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Study: 18F-Flotufolastat PET Imaging Changes Treatment in 89 Percent of Patients with Prostate Cancer Recurrence

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For patients with recurrent prostate cancer, PET scanning with 18F-flotufolastat led to major changes in treatment for 80 percent of patients and 75 percent of patients with a changed treatment focus to watchful waiting had negative scans, according to new research presented at the American Society of Clinical Oncology (ASCO) Genitourinary Cancers Symposium (ASCO-GU).

Emerging research from the SPOTLIGHT trial suggests the PET radiotracer 18F-flotufolastat may have a significant impact on treatment changes for patients with recurrent prostate cancer.

In a study, recently presented at the American Society of Clinical Oncology (ASCO) Genitourinary Cancers Symposium (ASCO-GU) in San Francisco, researchers reviewed treatment plans prior to and after 97 patients with recurrent prostate cancer had positron emission tomography (PET) scans with 18F-flotufolastat (Posluma, Blue Earth Diagnostics).

The study authors noted this subgroup in comparison to the overall SPOTLIGHT study population had comparable percentages of prostatectomy procedures, Gleason scores and median prostate-specific antigen (PSA) levels.

The researchers found that 89 percent of the subgroup cohort (86 of 97 patients) had treatment changes after PET imaging and major changes to management plans occurred in 78 patients (80 percent). The study authors also noted negative 18F-flotufolastat PET scans for 75 percent of patients whose management plans were revised to watchful waiting.

Study: 18F-Flotufolastat PET Imaging Changes Treatment in 89 Percent of Patients with Prostate Cancer Recurrence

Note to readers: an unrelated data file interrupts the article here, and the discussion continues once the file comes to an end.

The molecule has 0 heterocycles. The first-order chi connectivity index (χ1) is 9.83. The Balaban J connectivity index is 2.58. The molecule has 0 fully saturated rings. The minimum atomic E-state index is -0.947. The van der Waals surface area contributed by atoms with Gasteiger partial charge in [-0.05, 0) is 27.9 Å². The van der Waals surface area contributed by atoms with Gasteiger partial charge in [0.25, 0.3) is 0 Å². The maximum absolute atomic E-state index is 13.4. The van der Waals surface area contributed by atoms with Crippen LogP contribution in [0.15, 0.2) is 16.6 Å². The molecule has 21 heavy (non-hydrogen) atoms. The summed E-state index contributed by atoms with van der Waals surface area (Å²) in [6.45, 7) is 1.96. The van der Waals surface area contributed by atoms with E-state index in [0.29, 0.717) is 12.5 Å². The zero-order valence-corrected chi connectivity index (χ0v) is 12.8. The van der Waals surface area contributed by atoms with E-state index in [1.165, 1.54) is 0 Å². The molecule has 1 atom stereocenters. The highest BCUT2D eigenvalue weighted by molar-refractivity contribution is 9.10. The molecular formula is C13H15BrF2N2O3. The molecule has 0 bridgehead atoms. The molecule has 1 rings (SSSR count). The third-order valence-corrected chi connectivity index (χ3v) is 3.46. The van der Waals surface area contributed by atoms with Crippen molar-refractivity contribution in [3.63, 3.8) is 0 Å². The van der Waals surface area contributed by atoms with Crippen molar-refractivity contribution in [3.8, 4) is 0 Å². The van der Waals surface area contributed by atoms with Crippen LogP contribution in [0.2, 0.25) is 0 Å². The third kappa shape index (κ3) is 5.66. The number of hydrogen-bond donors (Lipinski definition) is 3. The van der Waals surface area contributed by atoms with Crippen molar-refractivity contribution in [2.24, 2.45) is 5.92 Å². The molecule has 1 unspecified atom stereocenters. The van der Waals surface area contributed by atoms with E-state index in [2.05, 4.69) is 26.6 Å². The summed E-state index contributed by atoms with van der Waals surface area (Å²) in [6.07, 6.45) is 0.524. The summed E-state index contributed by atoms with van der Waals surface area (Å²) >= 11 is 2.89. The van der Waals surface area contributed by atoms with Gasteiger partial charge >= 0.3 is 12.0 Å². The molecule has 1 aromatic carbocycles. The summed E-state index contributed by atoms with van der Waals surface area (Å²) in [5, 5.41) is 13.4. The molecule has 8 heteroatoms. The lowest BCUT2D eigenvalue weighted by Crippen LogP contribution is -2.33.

In a new study, researchers found that 89 percent of patients with recurrent prostate cancer (86 of 97 patients) had treatment changes after PET imaging with 18F-flotufolastat and major changes to management plans occurred in 78 patients (80 percent). (Image courtesy of Blue Earth Diagnostics.)

“Both positive and negative 18F-flotufolastat PET scans did influence patient management. … We believe that treatment based on visualization of 18F-flotufolastat avid lesions may facilitate improved management of recurrent lesions,” noted study author Przemyslaw Twardowski, M.D., the director of clinical research in urology and urologic oncology at the Saint John’s Cancer Institute at Providence St. John’s Health Center in Santa Monica, Calif.

The study findings also revealed that 18F-flotufolastat PET scans revealed distant/extrapelvic lesions for all 15 patients whose treatment was changed from salvage therapy to non-curative systemic therapy.

“Treatment based on visualization of 18F-flotufolastat-avid lesions may facilitate optimal targeting of recurrence sites and avoid futile salvage therapy,” added Dr. Twardowski.

Reference

1. Twardowski P. Impact of 18F-flotufolastat PET on management of patients with recurrent prostate cancer: data from the SPOTLIGHT study. Poster presented at the 2024 American Society of Clinical Oncology (ASCO) Genitourinary Cancers Symposium (ASCO-GU, San Francisco, Calif. Poster available at https://conferences.asco.org/gu/abstracts . Accessed January 25, 2024.

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